Bringing together the national story of the Healthy Worker Initiatives

Details

Status completed

Start Date

End Date

Introduction

The project provided insights on program development and evaluation strategies of Healthy Workers Initiatives across Australia and demonstrated how they were implemented. By identifying the factors that helped or hindered programs, the findings can support policymakers develop and implement future programs to achieve meaningful and sustainable change.

About

Workplace Health Insights: Cross-jurisdictional analysis of Healthy Worker Initiatives

Project title

What is the issue?

Chronic disease is a growing problem in Australia. Many chronic disease risk factors are modifiable and can be prevented through changes to diet and physical activity, reduced alcohol consumption and stopping smoking. There is significant evidence that workplace health and wellbeing programs can be influential in modifying chronic disease risk factors. These programs have been shown to increase worker productivity, improve morale, reduce absenteeism reduce staff turnover, and make their organisations more attractive to prospective employees.

It is important to learn from what has worked and why in workplace health and wellbeing programs, and in chronic disease prevention programs more broadly, to better direct future investment and prioritise interventions.

How did the project address the issue?

As part of the National Partnership Agreement on Preventive Health (NPAPH – agreed to by the Commonwealth Government and States and Territories in 2008), the Commonwealth Government funded the Healthy Worker Initiative, which supported implementation of healthy lifestyle programs in workplaces across Australia.

While the NPAPH has now ceased, the Healthy Worker Initiative has been implemented in all States and Territories. Each jurisdiction took a different approach to the Healthy Worker Initiative, but there were common threads between programs, and some jurisdictions collaborated and ensured their approaches were similar.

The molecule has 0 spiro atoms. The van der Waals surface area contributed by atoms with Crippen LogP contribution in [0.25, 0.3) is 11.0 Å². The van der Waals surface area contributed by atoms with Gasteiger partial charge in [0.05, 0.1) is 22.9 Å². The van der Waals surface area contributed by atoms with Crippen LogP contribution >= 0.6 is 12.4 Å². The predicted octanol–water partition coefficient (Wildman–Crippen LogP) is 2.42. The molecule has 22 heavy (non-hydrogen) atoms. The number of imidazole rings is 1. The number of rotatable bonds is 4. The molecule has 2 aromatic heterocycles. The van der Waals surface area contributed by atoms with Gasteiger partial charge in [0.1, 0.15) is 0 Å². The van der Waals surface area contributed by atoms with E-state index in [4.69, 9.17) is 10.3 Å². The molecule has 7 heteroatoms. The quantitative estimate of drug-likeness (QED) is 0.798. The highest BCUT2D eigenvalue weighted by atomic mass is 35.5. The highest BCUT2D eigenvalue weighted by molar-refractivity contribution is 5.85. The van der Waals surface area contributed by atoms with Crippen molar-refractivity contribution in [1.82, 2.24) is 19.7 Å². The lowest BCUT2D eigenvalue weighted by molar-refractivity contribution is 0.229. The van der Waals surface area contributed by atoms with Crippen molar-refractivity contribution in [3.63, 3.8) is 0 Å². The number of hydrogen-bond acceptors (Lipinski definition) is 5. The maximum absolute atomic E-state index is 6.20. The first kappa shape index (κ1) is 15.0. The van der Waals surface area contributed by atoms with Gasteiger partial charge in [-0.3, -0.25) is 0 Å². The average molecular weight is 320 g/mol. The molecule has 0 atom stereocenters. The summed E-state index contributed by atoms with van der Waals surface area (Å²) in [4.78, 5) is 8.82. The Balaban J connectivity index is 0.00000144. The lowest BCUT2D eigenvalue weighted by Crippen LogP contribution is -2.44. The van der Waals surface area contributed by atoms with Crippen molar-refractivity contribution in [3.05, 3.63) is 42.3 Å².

Implementation of the Healthy Worker Initiative across jurisdictions therefore provided a unique opportunity to gain insights into what worked and why in chronic disease prevention in a workplace setting.The Prevention Centre worked with State and Territory Health Departments to look at the Healthy Worker Initiatives that were implemented with funding from the NPAPH.

Also, the Initiative and the NPAPH more generally were innovative steps for federal and state governments to work in partnership with businesses. The Prevention Centre believed it was important to showcase the impact of this model of chronic disease prevention.

This project aimed to further our understanding of how different jurisdictions across Australia implemented healthy workplace programs through the NPAPH, and the lessons learned from the experiences and observations of Healthy Worker Initiative program managers.

The project team worked with representatives from each state and territory on this project.

What were the outcomes?

The project provided insights on program development and evaluation strategies of Healthy Workers Initiatives across Australia, and shed light on how they were implemented. By identifying the factors that helped or hindered programs, the findings can help policy makers develop and implement future programs to achieve meaningful and sustainable change.

Relevance for practice

The pooled information provided insights on program development and evaluation strategies of Healthy Worker Initiatives across Australia, and showcased the impacts of these initiatives on implementation. The findings from this project may help policy makers to expand and promote their current workplace health promotion programs, or to improve future programs.

Funding

This project was funded by the NHMRC, Australian Government Department of Health, NSW Ministry of Health, ACT Health and the HCF Research Foundation.